I didn’t find MacDonald’s but I did find Agra’s main market, and I had a great time pottering about, looking at all of the stores for an hour or so. And what was really nice, was that I was pretty much left alone. Away from the main touristy areas, Agra is pretty nice and relatively quiet and I had a nice time just pottering around on my own.
I’m glad I saw this side of Agra as the area around the Taj is dirty and crowded, with open sewers, and if you judged Agra by the Taj area alone – you would not like it. However, a lot of the rest of the city is not bad: it has wide boulevards, lots of space, some parks and statues and I kind of liked it – which I did not expect.
Incidentally, I ended up in a Dominoes Pizza – which was horrible. I never did find MacDonald’s in Agra but I did find one in Jaipur. They only sell vegetarian and chicken products. It was still great though.
Taj Mahal (UNESCO)
It’s what everyone is here for. It’s one of the most iconic buildings in the world – and it is simply beautiful. The first time I caught a glimpse of the Taj I just stopped and stared. My brain in some ways couldn’t compute that I was actually looking at the Taj Mahal – one of the most famous buildings in the world. I couldn’t believe it was real!
The Taj is Shah Jahan’s monument to his favourite wife, Arjumand Bann Begum, who died giving birth to their fourteenth child. When we first started planning the charity trek, which was for the maternity charity White Ribbon Alliance, we looked at ending the charity challenge at the Taj Mahal on India’s mothers’ day. However, because my trek had to be delayed – I visited on own my as part of my backpacking adventure.
The Taj Mahal mausoleum is stunning. It is just perfect – like a sacred building made of marble lace. It glows – and all around it the grounds have been landscaped to offset it’s beauty. From the cool long pools, to the side chapels, to the archway/gateway through which you cast your first glimpse – it is all just lovely. It really is one of the greatest tributes to love.
Many people will tell you to go at sunrise or sunset to get away from the crowds, but to be honest – the crowds weren’t a problem for me. This building is large enough to absorb the crowds and still give you space. If you want certain photos (like the one from the Princess Di bench), then you might have to wait a little bit, but I really didn’t find the crowds a problem at all. You might want to visit at dawn or dusk to get photos of the Taj in a different light though – as for most of the day this mausoleum just glows!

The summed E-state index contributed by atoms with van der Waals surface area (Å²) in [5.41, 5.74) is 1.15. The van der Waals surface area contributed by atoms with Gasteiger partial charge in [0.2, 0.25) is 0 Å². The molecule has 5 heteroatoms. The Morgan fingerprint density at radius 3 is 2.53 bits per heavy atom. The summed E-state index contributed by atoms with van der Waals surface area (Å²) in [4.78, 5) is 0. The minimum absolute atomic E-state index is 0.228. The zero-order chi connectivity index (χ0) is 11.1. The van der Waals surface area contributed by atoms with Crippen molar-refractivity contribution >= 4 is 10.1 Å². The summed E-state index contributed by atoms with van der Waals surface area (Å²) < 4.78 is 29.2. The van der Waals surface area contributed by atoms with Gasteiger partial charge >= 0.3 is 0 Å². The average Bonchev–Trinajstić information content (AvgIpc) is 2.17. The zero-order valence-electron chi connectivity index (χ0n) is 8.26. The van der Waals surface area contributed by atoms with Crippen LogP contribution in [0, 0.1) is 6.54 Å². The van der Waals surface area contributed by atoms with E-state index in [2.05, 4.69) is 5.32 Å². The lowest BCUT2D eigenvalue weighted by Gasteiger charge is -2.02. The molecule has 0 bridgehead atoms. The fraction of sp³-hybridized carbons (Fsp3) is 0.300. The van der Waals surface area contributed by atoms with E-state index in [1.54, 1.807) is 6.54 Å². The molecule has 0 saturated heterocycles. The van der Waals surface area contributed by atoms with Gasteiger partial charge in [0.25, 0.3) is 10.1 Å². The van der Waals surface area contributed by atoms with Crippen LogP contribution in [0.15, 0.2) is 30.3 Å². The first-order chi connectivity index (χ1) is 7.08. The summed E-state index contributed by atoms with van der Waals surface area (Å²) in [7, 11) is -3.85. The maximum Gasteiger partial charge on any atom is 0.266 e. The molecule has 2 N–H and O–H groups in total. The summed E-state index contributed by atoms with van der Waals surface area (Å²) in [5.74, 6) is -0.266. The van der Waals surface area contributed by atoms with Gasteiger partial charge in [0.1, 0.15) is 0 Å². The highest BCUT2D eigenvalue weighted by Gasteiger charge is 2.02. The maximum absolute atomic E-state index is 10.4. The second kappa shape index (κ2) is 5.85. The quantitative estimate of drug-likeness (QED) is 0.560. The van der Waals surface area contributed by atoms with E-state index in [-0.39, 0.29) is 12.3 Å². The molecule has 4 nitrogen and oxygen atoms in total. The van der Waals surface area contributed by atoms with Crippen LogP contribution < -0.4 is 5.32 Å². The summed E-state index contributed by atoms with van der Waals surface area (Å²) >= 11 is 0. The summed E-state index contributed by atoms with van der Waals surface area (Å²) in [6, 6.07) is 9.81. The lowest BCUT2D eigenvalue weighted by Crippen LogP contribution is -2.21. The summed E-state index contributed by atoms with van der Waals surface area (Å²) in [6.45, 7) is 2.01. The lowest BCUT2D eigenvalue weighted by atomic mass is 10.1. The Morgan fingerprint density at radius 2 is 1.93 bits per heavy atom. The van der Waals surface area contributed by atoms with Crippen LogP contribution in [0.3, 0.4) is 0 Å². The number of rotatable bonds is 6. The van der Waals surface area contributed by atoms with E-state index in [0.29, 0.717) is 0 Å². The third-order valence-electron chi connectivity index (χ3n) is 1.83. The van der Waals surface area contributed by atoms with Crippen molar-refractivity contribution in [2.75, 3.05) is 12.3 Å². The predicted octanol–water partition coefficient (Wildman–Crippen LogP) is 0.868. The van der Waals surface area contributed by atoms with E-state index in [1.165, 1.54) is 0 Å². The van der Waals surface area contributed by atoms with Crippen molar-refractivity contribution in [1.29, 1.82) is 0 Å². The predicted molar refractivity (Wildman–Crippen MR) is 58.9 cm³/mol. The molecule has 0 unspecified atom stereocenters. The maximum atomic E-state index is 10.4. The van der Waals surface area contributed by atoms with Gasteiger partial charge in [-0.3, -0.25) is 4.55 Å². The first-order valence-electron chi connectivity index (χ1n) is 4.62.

There’re two main entrances to the Taj – the west and the east gate. From what I understand, the east gate is the more crowded entrance and where you will get more hassle. I was staying by the west gate, so I went in from this side. You have to queue to go through security, and there are really high restrictions on taking bags in (I think you are allowed a camera and that is it). The ladies queue moved quite fast so I was in in five minutes – but the men’s queue seemed to take a lot(!) longer.
The first area you enter is the complex is the Chowk-i-Jilo Khana (or entrance courtyard). Here there were drinking fountains, toilets, lockers etc.
Then visitors enter the main complex through the main archway/gateway – and then there she is, in front of you, in all her glory; perfectly framed, like an iconic movie star that you just cannot believe is real.
I spent a good two hours wandering around the grounds and exploring. You can actually go inside the mausoleum to see the tombs of Shah Jahan and Arjumand Bann Begum. The tombs are beautiful: they have precious stones embedded into the marble and they are beautifully decorated. This is the only area which got slightly crowded and the guides were a little annoying.
When you go onto the main mausoleum platform, you have to wear shoe covers to protect the marble. For some reason, I was given bright orange shoe covers. I was also wearing bright purple trousers and had a read shawl wrapped around me – so people were pointing and laughing. I looked like a right numpty.
Whilst I was at the Taj, I saw this young, really innocent guy talking to a big bunch of Indian lads. I might have a suspicious mind (especially in India) but I was slightly worried about this lad as he was completely surrounded and it looked as if the men were trying to edge him around the corner, into a very quiet, dark area. So, I watched him for a bit and then decided to interfere – by going to talk to him to ask him if I could borrow his guidebook – just so I could check he was okay and to give him an out if he wanted it.
But he was completely oblivious to the possible situation or danger, so I left him be and just made a point of speaking to the guys and asking their names – all friendly like (I’d make a great spy). Maybe I was being over cautious, but it did all look a bit dodgy and I just wanted to make sure this guy was okay. I was a semi-superhero in bright orange shoe covers.